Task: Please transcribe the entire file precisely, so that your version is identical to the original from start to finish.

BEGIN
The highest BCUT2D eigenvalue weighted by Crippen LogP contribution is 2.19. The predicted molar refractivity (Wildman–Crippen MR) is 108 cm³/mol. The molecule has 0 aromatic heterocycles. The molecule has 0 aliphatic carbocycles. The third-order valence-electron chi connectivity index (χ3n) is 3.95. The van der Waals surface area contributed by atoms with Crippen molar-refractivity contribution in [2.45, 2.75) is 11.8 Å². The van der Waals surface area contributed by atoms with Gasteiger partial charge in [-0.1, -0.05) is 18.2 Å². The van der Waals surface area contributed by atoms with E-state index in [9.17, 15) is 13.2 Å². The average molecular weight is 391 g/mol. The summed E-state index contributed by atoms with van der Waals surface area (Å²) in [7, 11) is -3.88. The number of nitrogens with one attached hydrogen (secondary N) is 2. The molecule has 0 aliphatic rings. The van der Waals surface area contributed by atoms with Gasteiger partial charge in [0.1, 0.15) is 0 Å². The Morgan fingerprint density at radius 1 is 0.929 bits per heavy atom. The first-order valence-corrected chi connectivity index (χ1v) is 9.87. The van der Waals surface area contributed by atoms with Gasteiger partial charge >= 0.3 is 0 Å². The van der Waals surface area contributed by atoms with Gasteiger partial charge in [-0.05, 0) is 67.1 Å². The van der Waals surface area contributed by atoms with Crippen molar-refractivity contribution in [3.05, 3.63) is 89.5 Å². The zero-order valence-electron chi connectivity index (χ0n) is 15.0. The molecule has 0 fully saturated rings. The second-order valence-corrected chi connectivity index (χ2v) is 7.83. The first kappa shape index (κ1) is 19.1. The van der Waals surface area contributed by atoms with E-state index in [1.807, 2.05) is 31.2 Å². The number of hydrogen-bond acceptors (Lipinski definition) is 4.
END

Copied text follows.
The highest BCUT2D eigenvalue weighted by Crippen LogP contribution is 2.19. The predicted molar refractivity (Wildman–Crippen MR) is 108 cm³/mol. The molecule has 0 aromatic heterocycles. The molecule has 0 aliphatic carbocycles. The third-order valence-electron chi connectivity index (χ3n) is 3.95. The van der Waals surface area contributed by atoms with Crippen molar-refractivity contribution in [2.45, 2.75) is 11.8 Å². The van der Waals surface area contributed by atoms with Gasteiger partial charge in [-0.1, -0.05) is 18.2 Å². The van der Waals surface area contributed by atoms with E-state index in [9.17, 15) is 13.2 Å². The average molecular weight is 391 g/mol. The summed E-state index contributed by atoms with van der Waals surface area (Å²) in [7, 11) is -3.88. The number of nitrogens with one attached hydrogen (secondary N) is 2. The molecule has 0 aliphatic rings. The van der Waals surface area contributed by atoms with Gasteiger partial charge in [0.1, 0.15) is 0 Å². The Morgan fingerprint density at radius 1 is 0.929 bits per heavy atom. The first-order valence-corrected chi connectivity index (χ1v) is 9.87. The van der Waals surface area contributed by atoms with Gasteiger partial charge >= 0.3 is 0 Å². The van der Waals surface area contributed by atoms with Gasteiger partial charge in [-0.05, 0) is 67.1 Å². The van der Waals surface area contributed by atoms with Crippen molar-refractivity contribution in [3.05, 3.63) is 89.5 Å². The zero-order valence-electron chi connectivity index (χ0n) is 15.0. The molecule has 0 fully saturated rings. The second-order valence-corrected chi connectivity index (χ2v) is 7.83. The first kappa shape index (κ1) is 19.1. The van der Waals surface area contributed by atoms with E-state index in [1.807, 2.05) is 31.2 Å². The number of hydrogen-bond acceptors (Lipinski definition) is 4.